Yesterday I was working on creating the slides and accompanying demos for my upcoming Web Directions Code talk next week. One of the demos I’m creating is a basic proof of concept for a simple switch that is used to switch the theme of a UI from light to dark and vice versa. I liked, and was inspired, by the theme switch in the Medium app.
One of my colleagues is transitioning to the front-end team that I used to be a part of. To prepare him mentally for his journey into front-end development, I’ve been sending him a newsletter I call Front-End Hack of the Day. I’m posting them to Medium now for the world to enjoy.
The syntax for CSS Grid is foreign and hard to remember. But if you can’t remember CSS Grid’s syntax, you won’t be confident when you use CSS Grid. To wield CSS Grid effectively, you need to remember its properties and values.
You’ve probably noticed the number of CSS animation examples featuring on websites has been on the rise lately. Animation is one of the key web design trends of 2018. All over the web, designers are getting creative and using CSS animations to bring personality to their sites, explain complex ideas quickly and easily, and guide their users’ actions.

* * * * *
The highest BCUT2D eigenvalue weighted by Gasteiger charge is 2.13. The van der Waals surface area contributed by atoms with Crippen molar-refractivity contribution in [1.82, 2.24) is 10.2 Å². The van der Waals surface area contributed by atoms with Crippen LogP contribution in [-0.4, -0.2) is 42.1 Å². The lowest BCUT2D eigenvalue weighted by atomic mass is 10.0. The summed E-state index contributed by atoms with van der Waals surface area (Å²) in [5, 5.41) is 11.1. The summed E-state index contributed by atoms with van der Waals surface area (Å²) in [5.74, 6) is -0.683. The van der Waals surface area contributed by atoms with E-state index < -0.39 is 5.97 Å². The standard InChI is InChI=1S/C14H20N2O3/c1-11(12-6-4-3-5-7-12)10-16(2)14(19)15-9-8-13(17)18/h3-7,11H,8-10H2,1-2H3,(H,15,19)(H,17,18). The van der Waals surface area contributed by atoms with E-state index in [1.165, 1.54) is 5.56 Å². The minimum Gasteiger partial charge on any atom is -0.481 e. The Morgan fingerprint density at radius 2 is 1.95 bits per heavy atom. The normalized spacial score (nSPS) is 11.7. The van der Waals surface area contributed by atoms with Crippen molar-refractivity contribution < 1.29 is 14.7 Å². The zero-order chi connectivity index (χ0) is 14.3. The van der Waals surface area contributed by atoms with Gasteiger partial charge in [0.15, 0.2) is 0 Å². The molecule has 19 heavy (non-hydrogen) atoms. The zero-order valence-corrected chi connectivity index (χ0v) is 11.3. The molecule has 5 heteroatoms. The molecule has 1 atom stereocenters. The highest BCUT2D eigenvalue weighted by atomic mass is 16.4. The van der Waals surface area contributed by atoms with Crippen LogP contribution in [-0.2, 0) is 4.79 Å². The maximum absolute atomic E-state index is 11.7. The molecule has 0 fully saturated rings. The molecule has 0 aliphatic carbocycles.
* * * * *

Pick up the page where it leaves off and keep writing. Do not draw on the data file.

This approach is different from others you may have seen in that it uses a valid <table> (and child elements) and acknowledges that screen readers no longer consider <table>s to be tables when you start messing with their display properties.
As we all (should) probably know by now, specificity is is one of CSS’ most troublesome features, and is an area that soon becomes hard to manage on projects of any reasonable size. Specificity is a trait best avoided, which is why we don’t use IDs in CSS, and we don’t nest selectors unless absolutely necessary.
BEM – meaning block, element, modifier – is a front-end naming methodology thought up by the guys at Yandex. It is a smart way of naming your CSS classes to give them more transparency and meaning to other developers.
One of the biggest—if not most common—complaints about OOCSS is its use of ‘insemantic classes’. Unfortunately, the idea that classes are semantic (in the HTML sense of the term) is something of a fallacy.